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Frank and Margaret

Page 2

Peter Symons

Despite the silence being present, it was not as strong as it was at home so he decided to stay at the motel. He found a little pleasure in his fortnightly payments from his superannuation fund. For Frank, it was a symbol of his hard work over forty-five years. When he was working, every time he signed a piece of paper or put a file away, he imagined a 20 cent coin being deposited in his superannuation account. Now he did not have to imagine that. He could spend those 20 cent pieces. However, his payments, no matter how many times he checked them, still did not stop the silence.

One evening, while he was checking his payment on the telephone, the silence overwhelmed him. It travelled through the telephone receiver and snaked itself around his throat. He dropped the receiver and fell to the floor.

He awoke soon after to find his back sore from his fall. He replaced the receiver and sat carefully on the end of the bed. The silence now inhabited the room and he could feel it beginning to seep into him. This frightened him even further as he knew he was now going mad.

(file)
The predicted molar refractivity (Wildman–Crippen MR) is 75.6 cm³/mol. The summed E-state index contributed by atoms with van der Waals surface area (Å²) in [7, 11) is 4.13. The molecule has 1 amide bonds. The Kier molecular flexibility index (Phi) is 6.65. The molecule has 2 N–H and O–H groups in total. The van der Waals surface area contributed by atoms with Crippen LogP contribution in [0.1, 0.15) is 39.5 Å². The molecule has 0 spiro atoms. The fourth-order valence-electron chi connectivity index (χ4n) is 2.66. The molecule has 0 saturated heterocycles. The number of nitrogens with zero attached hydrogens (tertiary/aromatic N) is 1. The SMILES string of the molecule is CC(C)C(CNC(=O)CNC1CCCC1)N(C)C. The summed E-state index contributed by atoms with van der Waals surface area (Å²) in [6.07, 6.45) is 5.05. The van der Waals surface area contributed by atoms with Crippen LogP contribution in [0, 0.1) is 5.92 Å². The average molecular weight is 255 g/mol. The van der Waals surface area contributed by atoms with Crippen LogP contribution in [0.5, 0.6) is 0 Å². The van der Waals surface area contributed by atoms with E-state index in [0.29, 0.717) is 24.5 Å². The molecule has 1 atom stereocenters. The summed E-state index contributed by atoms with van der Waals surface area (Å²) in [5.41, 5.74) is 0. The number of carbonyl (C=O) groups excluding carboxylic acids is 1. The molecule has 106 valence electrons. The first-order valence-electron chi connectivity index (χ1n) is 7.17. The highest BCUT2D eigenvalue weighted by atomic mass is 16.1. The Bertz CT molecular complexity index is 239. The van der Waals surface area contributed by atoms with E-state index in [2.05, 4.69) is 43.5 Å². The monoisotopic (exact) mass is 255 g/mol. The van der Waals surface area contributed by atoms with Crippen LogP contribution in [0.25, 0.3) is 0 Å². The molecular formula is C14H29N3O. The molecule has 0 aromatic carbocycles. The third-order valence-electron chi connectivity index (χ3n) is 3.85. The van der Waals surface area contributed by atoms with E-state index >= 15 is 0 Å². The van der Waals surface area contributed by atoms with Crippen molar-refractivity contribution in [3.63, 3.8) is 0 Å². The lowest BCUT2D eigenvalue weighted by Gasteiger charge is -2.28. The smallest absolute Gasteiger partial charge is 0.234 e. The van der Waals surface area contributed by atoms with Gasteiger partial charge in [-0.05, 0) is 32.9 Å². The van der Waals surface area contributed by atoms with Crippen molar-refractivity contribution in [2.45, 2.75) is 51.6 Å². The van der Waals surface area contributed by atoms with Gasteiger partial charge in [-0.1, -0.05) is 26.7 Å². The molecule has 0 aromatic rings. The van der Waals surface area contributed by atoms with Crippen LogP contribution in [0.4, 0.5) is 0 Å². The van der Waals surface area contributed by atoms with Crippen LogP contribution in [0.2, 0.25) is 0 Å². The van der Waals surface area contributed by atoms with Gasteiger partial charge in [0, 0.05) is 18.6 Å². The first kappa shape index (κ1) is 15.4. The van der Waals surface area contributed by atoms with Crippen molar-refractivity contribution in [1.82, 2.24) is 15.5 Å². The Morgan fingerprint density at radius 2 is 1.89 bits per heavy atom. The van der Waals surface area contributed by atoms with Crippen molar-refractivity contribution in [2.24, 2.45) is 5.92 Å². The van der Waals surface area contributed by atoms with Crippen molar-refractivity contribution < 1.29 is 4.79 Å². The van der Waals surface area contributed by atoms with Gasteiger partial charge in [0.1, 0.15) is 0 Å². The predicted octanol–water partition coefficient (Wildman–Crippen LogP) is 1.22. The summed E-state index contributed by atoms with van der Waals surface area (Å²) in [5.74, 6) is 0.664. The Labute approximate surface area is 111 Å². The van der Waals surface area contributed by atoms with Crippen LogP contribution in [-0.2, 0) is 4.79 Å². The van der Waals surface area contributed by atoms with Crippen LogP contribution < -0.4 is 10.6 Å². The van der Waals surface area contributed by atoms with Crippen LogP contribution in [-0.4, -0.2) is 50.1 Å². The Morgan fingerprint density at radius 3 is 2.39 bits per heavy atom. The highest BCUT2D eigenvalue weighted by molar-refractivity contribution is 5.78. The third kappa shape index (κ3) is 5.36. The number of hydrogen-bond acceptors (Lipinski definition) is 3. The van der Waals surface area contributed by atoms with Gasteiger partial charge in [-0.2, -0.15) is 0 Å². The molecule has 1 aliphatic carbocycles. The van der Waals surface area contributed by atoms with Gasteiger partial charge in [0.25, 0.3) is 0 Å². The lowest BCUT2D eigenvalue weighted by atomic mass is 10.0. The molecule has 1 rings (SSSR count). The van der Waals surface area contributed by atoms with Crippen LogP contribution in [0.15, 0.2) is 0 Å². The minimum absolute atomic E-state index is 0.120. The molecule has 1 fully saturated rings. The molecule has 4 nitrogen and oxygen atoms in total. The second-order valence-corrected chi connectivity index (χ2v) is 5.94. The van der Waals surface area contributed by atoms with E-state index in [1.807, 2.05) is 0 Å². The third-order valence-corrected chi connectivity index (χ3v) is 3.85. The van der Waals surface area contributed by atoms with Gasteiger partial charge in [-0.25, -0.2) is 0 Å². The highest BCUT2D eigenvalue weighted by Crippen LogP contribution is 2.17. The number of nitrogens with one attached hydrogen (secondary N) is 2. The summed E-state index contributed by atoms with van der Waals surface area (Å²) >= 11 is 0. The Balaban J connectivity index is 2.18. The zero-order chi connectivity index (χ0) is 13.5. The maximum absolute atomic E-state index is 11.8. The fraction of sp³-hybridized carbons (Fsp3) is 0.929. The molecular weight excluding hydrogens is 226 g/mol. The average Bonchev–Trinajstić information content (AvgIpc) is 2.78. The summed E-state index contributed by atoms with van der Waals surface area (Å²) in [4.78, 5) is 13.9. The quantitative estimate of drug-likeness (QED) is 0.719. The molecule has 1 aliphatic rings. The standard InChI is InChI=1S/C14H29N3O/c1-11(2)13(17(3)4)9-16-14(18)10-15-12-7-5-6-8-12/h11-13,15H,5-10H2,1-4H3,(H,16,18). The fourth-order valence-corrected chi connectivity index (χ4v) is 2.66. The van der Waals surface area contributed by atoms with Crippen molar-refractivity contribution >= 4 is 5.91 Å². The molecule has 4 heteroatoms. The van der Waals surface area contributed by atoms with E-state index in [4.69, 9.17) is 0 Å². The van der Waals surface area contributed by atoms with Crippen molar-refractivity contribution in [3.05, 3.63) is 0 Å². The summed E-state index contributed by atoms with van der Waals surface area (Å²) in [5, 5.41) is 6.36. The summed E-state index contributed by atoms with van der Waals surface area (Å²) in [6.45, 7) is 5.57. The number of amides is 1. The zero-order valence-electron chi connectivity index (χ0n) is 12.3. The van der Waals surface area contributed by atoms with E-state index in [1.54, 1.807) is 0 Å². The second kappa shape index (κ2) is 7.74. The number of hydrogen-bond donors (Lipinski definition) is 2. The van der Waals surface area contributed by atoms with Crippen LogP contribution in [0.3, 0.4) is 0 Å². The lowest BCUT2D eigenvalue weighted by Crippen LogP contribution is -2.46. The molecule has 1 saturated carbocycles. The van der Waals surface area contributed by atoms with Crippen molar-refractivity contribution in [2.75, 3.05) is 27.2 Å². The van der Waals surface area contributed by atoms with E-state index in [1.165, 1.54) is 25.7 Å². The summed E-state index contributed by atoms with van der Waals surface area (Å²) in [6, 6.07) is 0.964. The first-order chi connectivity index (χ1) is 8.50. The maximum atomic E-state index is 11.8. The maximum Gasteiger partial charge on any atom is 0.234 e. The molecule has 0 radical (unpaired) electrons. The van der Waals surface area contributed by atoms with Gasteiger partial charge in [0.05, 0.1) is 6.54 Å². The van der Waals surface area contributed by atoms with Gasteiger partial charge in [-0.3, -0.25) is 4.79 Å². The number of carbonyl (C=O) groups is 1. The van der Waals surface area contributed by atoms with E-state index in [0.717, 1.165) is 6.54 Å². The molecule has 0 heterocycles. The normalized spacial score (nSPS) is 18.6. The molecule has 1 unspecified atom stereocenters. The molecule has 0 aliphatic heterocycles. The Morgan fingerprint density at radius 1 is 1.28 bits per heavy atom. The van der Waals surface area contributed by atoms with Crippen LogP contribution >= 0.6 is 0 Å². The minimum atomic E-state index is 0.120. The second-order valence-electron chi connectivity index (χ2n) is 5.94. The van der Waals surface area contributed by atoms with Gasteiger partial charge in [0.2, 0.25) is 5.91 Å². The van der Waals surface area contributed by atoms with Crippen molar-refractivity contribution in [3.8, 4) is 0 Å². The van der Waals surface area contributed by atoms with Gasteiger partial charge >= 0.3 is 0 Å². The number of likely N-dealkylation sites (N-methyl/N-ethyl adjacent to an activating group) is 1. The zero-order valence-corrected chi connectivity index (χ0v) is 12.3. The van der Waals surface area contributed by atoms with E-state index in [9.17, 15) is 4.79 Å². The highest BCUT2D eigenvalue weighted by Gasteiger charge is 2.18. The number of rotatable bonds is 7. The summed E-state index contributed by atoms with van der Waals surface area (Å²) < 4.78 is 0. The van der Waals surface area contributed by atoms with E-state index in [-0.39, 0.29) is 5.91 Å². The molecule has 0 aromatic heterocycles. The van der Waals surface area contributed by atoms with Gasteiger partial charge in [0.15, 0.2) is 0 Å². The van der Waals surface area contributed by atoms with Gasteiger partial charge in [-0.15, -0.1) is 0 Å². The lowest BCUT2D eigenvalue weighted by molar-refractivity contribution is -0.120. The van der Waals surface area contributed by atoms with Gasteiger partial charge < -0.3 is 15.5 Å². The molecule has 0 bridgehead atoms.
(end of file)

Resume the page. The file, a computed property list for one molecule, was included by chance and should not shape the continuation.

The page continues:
Although it was the evening and dark, he packed his bags quickly and left the motel. The silence sat with him in the car. The gear stick was difficult to move, as the silence was thick around it. Eventually he made it to his home, to where his wife lived. He stopped the car and sat with the silence. He was still afraid. Every sound was muted: the tapping of his fingers on the steering wheel, his breathing, the movement of his feet on the floor. He forced the door open and stood outside the car. It was a little easier to breathe outside. He looked towards the house where Margaret, his wife, lived. The house felt safe.

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